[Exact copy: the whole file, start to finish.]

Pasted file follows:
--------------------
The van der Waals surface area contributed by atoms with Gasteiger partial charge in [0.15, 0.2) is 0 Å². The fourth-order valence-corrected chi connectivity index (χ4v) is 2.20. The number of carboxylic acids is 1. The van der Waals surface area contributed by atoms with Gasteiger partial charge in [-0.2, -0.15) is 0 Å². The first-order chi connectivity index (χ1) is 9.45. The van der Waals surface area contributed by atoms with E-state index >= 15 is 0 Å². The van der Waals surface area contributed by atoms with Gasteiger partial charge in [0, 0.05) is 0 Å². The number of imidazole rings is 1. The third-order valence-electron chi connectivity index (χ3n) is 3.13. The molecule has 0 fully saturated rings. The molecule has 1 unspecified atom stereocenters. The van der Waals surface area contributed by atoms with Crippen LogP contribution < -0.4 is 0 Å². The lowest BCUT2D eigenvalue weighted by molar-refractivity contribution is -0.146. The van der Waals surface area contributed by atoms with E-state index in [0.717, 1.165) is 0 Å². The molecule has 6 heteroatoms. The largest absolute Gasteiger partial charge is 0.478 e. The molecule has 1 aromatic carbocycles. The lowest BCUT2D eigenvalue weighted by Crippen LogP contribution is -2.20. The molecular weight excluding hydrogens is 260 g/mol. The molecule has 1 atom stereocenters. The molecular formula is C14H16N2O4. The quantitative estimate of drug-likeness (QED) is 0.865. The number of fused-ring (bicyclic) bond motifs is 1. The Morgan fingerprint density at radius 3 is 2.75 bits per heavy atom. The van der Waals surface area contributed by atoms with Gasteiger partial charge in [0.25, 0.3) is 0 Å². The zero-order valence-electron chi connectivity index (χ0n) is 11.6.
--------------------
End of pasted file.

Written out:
The van der Waals surface area contributed by atoms with Gasteiger partial charge in [0.15, 0.2) is 0 Å². The fourth-order valence-corrected chi connectivity index (χ4v) is 2.20. The number of carboxylic acids is 1. The van der Waals surface area contributed by atoms with Gasteiger partial charge in [-0.2, -0.15) is 0 Å². The first-order chi connectivity index (χ1) is 9.45. The van der Waals surface area contributed by atoms with E-state index >= 15 is 0 Å². The van der Waals surface area contributed by atoms with Gasteiger partial charge in [0, 0.05) is 0 Å². The number of imidazole rings is 1. The third-order valence-electron chi connectivity index (χ3n) is 3.13. The molecule has 0 fully saturated rings. The molecule has 1 unspecified atom stereocenters. The van der Waals surface area contributed by atoms with Crippen LogP contribution < -0.4 is 0 Å². The lowest BCUT2D eigenvalue weighted by molar-refractivity contribution is -0.146. The van der Waals surface area contributed by atoms with E-state index in [0.717, 1.165) is 0 Å². The molecule has 6 heteroatoms. The largest absolute Gasteiger partial charge is 0.478 e. The molecule has 1 aromatic carbocycles. The lowest BCUT2D eigenvalue weighted by Crippen LogP contribution is -2.20. The molecular weight excluding hydrogens is 260 g/mol. The molecule has 1 atom stereocenters. The molecular formula is C14H16N2O4. The quantitative estimate of drug-likeness (QED) is 0.865. The number of fused-ring (bicyclic) bond motifs is 1. The Morgan fingerprint density at radius 3 is 2.75 bits per heavy atom. The van der Waals surface area contributed by atoms with Gasteiger partial charge in [0.25, 0.3) is 0 Å². The zero-order valence-electron chi connectivity index (χ0n) is 11.6.